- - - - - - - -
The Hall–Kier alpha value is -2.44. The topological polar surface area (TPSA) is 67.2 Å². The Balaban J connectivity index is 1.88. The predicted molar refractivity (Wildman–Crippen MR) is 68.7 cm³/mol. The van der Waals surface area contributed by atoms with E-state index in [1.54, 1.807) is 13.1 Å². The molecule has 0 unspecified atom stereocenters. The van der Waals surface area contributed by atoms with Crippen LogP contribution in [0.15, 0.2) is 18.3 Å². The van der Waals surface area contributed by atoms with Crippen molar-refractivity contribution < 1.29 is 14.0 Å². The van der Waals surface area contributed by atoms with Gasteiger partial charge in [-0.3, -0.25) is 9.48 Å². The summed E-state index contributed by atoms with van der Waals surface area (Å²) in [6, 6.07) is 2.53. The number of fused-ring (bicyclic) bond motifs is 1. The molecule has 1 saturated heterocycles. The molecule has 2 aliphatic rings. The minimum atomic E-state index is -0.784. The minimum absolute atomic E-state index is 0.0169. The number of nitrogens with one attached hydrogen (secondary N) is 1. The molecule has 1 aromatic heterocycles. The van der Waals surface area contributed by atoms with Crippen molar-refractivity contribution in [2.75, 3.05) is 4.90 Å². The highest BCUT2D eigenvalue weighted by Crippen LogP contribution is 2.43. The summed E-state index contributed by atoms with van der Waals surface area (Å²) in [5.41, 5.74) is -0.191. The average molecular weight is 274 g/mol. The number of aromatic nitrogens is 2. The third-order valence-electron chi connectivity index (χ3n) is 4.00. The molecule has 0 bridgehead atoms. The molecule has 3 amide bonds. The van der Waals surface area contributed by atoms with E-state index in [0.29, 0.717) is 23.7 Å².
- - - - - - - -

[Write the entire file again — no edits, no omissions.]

The Hall–Kier alpha value is -2.44. The topological polar surface area (TPSA) is 67.2 Å². The Balaban J connectivity index is 1.88. The predicted molar refractivity (Wildman–Crippen MR) is 68.7 cm³/mol. The van der Waals surface area contributed by atoms with E-state index in [1.54, 1.807) is 13.1 Å². The molecule has 0 unspecified atom stereocenters. The van der Waals surface area contributed by atoms with Crippen LogP contribution in [0.15, 0.2) is 18.3 Å². The van der Waals surface area contributed by atoms with Crippen molar-refractivity contribution < 1.29 is 14.0 Å². The van der Waals surface area contributed by atoms with Gasteiger partial charge in [-0.3, -0.25) is 9.48 Å². The summed E-state index contributed by atoms with van der Waals surface area (Å²) in [6, 6.07) is 2.53. The number of fused-ring (bicyclic) bond motifs is 1. The molecule has 1 saturated heterocycles. The molecule has 2 aliphatic rings. The minimum atomic E-state index is -0.784. The minimum absolute atomic E-state index is 0.0169. The number of nitrogens with one attached hydrogen (secondary N) is 1. The molecule has 1 aromatic heterocycles. The van der Waals surface area contributed by atoms with Crippen molar-refractivity contribution in [2.75, 3.05) is 4.90 Å². The highest BCUT2D eigenvalue weighted by Crippen LogP contribution is 2.43. The summed E-state index contributed by atoms with van der Waals surface area (Å²) in [5.41, 5.74) is -0.191. The average molecular weight is 274 g/mol. The number of aromatic nitrogens is 2. The third-order valence-electron chi connectivity index (χ3n) is 4.00. The molecule has 0 bridgehead atoms. The molecule has 3 amide bonds. The van der Waals surface area contributed by atoms with E-state index in [0.29, 0.717) is 23.7 Å².